Here is another eggless breakfast recipe that I tried out from Easy Vegan cooking blog. It is a lovely french toast recipe. I did not modify it much
But here is mine,
Whole wheat bread slices (there’s probably enough batter for 8 to 10 slices)
1 cup vanilla soymilk plus 1 cup whole milk (since I did not have enough soy milk)
3/4 cup raw cashews
1 tsp cinnamon and 1tsp clove powder
Blend all the ingredients except the bread slices.
Soak the bread in the liquid mixture.
Spray a pan with some oil and cook the bread slices on medium heat until golden brown.
Serve it with a lovely sauce or some jam.
I am sending this one off to the MBP event this month, Easy Breezy Breakfast
It tasted so good I did not even miss the eggs in this recipe. I served with over some lingonberry sauce I made from lingonberry preserves that I bought from Ikea.
I mean who does not love Nutella- spread with a nutty, chocolatey flavor. It was originally created by Mr. Pietro Ferrero who founded the Ferrero company. An interesting bit about Nutella is that it was initially made in loaves and packaged in tin foil (you could slice them and use it in sandwiches, like cheese!). The spreadable variation came later when Mr.Ferrero realized that children who ate those yummy sammies threw the bread away and ate just the slices of nutella! If you have not tried it before you should now, I tell ya it tastes heavenly.
Anyway so when I saw this dish here, I knew I had to try it out.
1/2 c. chickpea (garbanzo) flour
1/2 c. white unbleached flour
1 3/4 c. water
1 tbsp. dark brown sugar
1 tbsp. canola oil
salt, a pinch
Seive the flour mixture then whisk all ingredients together (try not to have any lumps in the batter)
Pour 1/3 of a cupful of batter into a hot, seasoned (or nonstick) crepe pan. Spread the batter evenly and fairly thinly.
Let the crepe cook until it is loose when you shake the pan. Flip it. Continue cooking.
Spread a thin layer of Nutella onto half of the crepe, then roll or fold, sprinkle with powdered sugar, and serve warm.
You can serve this with any kind of syrup or jam.
I am going to submit this delicious recipe to JFI:chickpeas
It tastes really good, but most of them came out tattered and there were still some lumps. Makes me wonder if besan is actually chickpea flour or the flour from split yellow dal.
What happens when your pantry is low on everything, INNOVATION!!!!
That is exactly what happened- with my dad’s encouragement, I tried my own pasta recipe for the first time ever. It all started when I thought I had some of the usual pasta like farfelle or rigate and therefore picked up a recipe with lentils and stuff. Well, I did not have any of those, but at least had spaghetti. The other ingredients on hand were red pepper, onions, crushed tomatoes, left over pasta sauce (I could not use all of it because my mom did not like the super-garlic taste in that sauce, it is store-bought you see!) and flat-leaf parsley. The only thing consoling about this whole thing was the fact that it was going to be a healthy mixture and probably an ideal candidate for Monthly mingle # 29. But I decided to make it more healthy by adding some split green lentils. Well this experiment reminds me of the Lynne’s “Splendid Table” (she actually tries to come up edible recipes from the ingredients that the callers have on hand and guess who judges it -Chris Kimble!). So here is how it goes,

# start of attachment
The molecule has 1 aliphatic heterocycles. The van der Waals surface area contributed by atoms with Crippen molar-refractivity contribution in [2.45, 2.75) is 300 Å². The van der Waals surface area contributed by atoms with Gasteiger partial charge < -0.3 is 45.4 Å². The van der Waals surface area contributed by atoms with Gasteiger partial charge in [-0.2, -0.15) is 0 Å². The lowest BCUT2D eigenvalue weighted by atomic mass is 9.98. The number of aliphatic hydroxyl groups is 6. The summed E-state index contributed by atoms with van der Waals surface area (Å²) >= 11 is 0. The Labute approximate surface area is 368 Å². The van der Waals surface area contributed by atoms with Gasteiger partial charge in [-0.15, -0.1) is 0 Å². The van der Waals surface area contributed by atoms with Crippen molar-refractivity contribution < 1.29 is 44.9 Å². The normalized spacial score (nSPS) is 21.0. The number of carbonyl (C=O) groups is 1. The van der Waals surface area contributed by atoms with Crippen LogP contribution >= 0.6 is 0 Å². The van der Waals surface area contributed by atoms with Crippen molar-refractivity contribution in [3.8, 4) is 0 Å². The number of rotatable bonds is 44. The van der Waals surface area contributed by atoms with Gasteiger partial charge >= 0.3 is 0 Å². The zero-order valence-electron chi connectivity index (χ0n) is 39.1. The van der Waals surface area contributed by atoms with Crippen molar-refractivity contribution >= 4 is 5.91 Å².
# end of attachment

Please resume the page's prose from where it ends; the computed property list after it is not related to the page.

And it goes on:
Pasta with lentils
1/2 cup lentils, boiled
1/2 red pepper, thinly sliced (I used 1 whole pepper)
1/2 red onion, thinly sliced
1/2 cup parsley, finely chopped
1-1 1/2 cups crushed tomatoes
3 tbsp of store-bought tomato sauce
salt & pepper to taste
red chilli powder, a pinch
1 tbsp of Italian seasoning
Olive oil or EVOO as RR puts it!
Saute the onions and red pepper in olive oil.
Add the crushed tomatoes and the left-over sauce and let it hang-out for a minute or two.
(I added little salt and pepper in every step)
Then add the cooked lentils, the chopped parsley, the seasoning and the chilli powder.
Let it cook until everything had blended well and it is of a more saucy consistency (to me it is some sort of a Indian kootu type sauce!)
Cook the whole-wheat spaghetti according to the directions. Serve the sauce over pasta and garnish with some grated parmesan cheese.I also made some lemony roasted potatoes and the recipe for it came from here
4 small red potatoes, cubed (leave the skin on)
3-4 tbsp of olive oil
2 tbsp of lemon juice
1/2 tsp of lemon zest
2-3 tsp rosemary
salt & pepper to taste
Preheat the oven to 375F
Combine oil, lemon juice, lemon zest, salt and pepper in a saucepan and just slightly heat it.
Add the rosemary and potatoes to the lemon mixture and mix well.
Arrange the potates in a baking sheet, spread the lemon mixture (if there is any left over) evenly.
Place the baking sheet in the oven and bake until lightly browned (30-40min).
Oh so how did it taste, you might want to ask me- I would say I really enjoyed it. It turned out to be something different. The only thing is you will need more sauce on spaghetti than the usual.
I love the combination of yogurt, fruit and nuts. And there is no other better time for this delight than in the morning- this combination has a wonderful cooling and calming effect. What more it is healthy. I am sure all of us make parfaits in different combinations and here is one of my versions with the ingredients I had at hand. The original idea came from dine and dish blog, but as I was reading the various parfait recipes from bloggers I realized I did not have many of the ingredients they have listed, so I had to sort of come up with my own
Here it goes
1 cup low-fat yogurt
1-2 ripe bananas
1 tbsp ginger
a good swish of honey
For the fruits, I had apples, pears and grapes which are in season now
I used dried cranberries, prunes, sliced almonds and pistachios
Blend the first four ingredients together
Then layer the fruits (dried and fresh), nuts and yogurt mixture alternatively.
Garnish with some cranberries and almonds.
I think I will send this really easy recipe to Monthly Blog Patrol event-Easy Breezy Breakfast hosted by Simple Indian Food.
PS: Hopefully I will get to making some more interesting recipes for breakfast time permitting of course.